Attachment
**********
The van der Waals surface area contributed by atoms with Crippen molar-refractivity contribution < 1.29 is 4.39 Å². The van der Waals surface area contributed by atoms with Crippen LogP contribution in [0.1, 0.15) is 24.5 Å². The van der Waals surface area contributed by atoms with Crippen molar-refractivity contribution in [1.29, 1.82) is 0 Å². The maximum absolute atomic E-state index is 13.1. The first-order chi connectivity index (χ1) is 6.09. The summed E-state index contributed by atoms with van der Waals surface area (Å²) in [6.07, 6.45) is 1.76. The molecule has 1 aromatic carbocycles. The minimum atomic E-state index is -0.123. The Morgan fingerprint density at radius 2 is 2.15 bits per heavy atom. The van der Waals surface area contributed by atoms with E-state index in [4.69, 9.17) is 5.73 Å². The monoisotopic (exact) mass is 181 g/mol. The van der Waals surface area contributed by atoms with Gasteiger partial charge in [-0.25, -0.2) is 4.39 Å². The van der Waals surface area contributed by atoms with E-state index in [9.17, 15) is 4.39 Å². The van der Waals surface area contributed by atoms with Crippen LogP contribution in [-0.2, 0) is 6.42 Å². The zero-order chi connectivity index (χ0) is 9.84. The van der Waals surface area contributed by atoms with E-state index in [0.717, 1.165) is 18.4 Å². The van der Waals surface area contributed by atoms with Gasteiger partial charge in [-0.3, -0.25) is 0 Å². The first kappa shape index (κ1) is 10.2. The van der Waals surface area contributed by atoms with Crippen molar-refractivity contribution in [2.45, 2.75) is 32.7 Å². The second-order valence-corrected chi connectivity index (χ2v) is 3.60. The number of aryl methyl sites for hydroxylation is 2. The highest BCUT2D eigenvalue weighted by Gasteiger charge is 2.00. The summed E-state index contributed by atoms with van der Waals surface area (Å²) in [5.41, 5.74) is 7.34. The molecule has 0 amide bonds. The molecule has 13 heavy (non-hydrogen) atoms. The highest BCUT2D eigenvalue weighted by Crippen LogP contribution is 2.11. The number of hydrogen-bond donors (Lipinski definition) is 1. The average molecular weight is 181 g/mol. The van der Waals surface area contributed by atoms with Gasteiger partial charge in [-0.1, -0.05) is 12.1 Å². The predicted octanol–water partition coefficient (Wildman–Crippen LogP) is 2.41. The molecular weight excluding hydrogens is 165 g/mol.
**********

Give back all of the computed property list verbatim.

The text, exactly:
The van der Waals surface area contributed by atoms with Crippen molar-refractivity contribution < 1.29 is 4.39 Å². The van der Waals surface area contributed by atoms with Crippen LogP contribution in [0.1, 0.15) is 24.5 Å². The van der Waals surface area contributed by atoms with Crippen molar-refractivity contribution in [1.29, 1.82) is 0 Å². The maximum absolute atomic E-state index is 13.1. The first-order chi connectivity index (χ1) is 6.09. The summed E-state index contributed by atoms with van der Waals surface area (Å²) in [6.07, 6.45) is 1.76. The molecule has 1 aromatic carbocycles. The minimum atomic E-state index is -0.123. The Morgan fingerprint density at radius 2 is 2.15 bits per heavy atom. The van der Waals surface area contributed by atoms with E-state index in [4.69, 9.17) is 5.73 Å². The monoisotopic (exact) mass is 181 g/mol. The van der Waals surface area contributed by atoms with Gasteiger partial charge in [-0.25, -0.2) is 4.39 Å². The van der Waals surface area contributed by atoms with E-state index in [9.17, 15) is 4.39 Å². The van der Waals surface area contributed by atoms with Crippen LogP contribution in [-0.2, 0) is 6.42 Å². The zero-order chi connectivity index (χ0) is 9.84. The van der Waals surface area contributed by atoms with E-state index in [0.717, 1.165) is 18.4 Å². The van der Waals surface area contributed by atoms with Gasteiger partial charge in [-0.3, -0.25) is 0 Å². The first kappa shape index (κ1) is 10.2. The van der Waals surface area contributed by atoms with Crippen molar-refractivity contribution in [2.45, 2.75) is 32.7 Å². The second-order valence-corrected chi connectivity index (χ2v) is 3.60. The number of aryl methyl sites for hydroxylation is 2. The highest BCUT2D eigenvalue weighted by Gasteiger charge is 2.00. The summed E-state index contributed by atoms with van der Waals surface area (Å²) in [5.41, 5.74) is 7.34. The molecule has 0 amide bonds. The molecule has 13 heavy (non-hydrogen) atoms. The highest BCUT2D eigenvalue weighted by Crippen LogP contribution is 2.11. The number of hydrogen-bond donors (Lipinski definition) is 1. The average molecular weight is 181 g/mol. The van der Waals surface area contributed by atoms with Gasteiger partial charge in [-0.1, -0.05) is 12.1 Å². The predicted octanol–water partition coefficient (Wildman–Crippen LogP) is 2.41. The molecular weight excluding hydrogens is 165 g/mol.